His defensive game has improved, but if he cannot find some sort of balance that includes more offense without allowing his play in the defensive zone suffer, it will be hard to live up to that contract extension.
The pressure is now on Bogosian to step up and be the Jets top defenseman, because with he, Tobias Enstrom, Dustin Byfuglien and Grant Clitsome all signed through at least 2015-16, that's about $18 million—roughly 30 percent of the team's cap space for next season—invested in four defensemen.
If he can't live up to his new deal, it won't just make things tough on the Jets financially; they'll have a hard time improving their defensive game, as last season, the team finished 25th in goals against per game.
G Karri Ramo, Calgary Flames
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The way the Flames addressed their goaltending vacancy this offseason is, well, strange.
The market was saturated with talent. In fact, you could argue it still is with names like Jaroslav Halak and Ryan Miller being discussed on the trade market and Tim Thomas still available in free agency. Even Rick DiPietro might've been a better option than what the Flames came up with.
That is, Finnish goalie Karri Ramo.
Ramo's spent the last three seasons playing for Avangard Omsk in the KHL, after he failed to materialize as an NHL-caliber netminder in the Lightning organization—you know, that team that hasn't been able to find a consistent goaltender since Nikolai Khabibulin won the Cup with them in 2003-04?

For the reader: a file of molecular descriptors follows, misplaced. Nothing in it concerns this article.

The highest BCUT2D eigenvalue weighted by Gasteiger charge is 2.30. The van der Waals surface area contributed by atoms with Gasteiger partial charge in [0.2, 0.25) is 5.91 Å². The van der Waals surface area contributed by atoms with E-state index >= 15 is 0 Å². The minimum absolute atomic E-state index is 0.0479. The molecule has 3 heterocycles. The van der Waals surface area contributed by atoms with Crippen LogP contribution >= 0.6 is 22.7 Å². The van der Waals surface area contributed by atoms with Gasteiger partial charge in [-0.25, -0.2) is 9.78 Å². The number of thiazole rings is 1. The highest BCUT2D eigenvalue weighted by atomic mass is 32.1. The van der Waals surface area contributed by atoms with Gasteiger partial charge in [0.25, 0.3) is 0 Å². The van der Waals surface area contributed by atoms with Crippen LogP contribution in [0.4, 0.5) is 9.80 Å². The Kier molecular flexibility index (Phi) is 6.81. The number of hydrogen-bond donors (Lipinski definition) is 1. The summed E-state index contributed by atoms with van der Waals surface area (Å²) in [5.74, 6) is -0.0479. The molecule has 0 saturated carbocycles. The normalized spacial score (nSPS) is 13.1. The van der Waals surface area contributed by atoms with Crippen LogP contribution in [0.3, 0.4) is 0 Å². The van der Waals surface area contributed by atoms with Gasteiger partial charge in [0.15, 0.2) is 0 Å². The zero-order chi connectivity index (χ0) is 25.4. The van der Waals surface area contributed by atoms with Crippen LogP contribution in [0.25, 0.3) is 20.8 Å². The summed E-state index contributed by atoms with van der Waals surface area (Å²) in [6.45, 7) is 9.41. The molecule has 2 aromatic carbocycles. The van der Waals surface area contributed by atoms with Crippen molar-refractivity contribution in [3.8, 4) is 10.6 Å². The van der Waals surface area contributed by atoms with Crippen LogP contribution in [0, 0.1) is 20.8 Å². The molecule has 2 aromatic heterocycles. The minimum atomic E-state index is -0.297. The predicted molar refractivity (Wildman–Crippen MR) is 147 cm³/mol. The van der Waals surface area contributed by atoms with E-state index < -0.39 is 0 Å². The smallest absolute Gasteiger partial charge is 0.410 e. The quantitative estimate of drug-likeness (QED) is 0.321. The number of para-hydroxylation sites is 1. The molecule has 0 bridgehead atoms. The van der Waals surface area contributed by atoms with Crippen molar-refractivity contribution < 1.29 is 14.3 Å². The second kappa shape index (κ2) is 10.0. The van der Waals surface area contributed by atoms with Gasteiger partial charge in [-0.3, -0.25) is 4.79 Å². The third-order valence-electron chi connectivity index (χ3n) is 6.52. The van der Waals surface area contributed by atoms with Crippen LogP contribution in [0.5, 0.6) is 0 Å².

Veteran journeyman Joey MacDonald is back with the team for one more year, but he's barely an NHL-caliber backup, let alone someone capable of carrying the load.
Could Ramo shock the league ala Sergei Bobrovsky last season? The short answer is no.
Ramo was barely a .500 goalie in the KHL last season (19-17).
Why the Flames signed him to a $5.8 contract is inexplicable, but there's no way Ramo is going to suddenly find success in Calgery with a weak supporting cast.
C Henrik Sedin, LW Daniel Sedin, Vancouver Canucks
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If you were to cast characters for a drama-filled reality TV show, putting the Sedin twins and John Tortorella together would rival ratings of MTV's Jersey Shore.
The Vancouver Canucks' window to win a Stanley Cup with the core they have now is drastically closing.
Bringing in a defensive-minded disciplinarian could be a good thing for the Canucks, but it's not at all what Daniel and Henrik wanted to see entering a contract year. And if things start to go poorly, Torts' handling of the media certainly won't help anything.
An aging and often-injured core of players that generally don't fit in to the system Tortorella has implemented as an NHL head coach his entire career could be problematic for the Canucks.
Making matters worse, it's unclear if the Roberto Luongo saga is truly resolved, even with him as the clear-cut starter.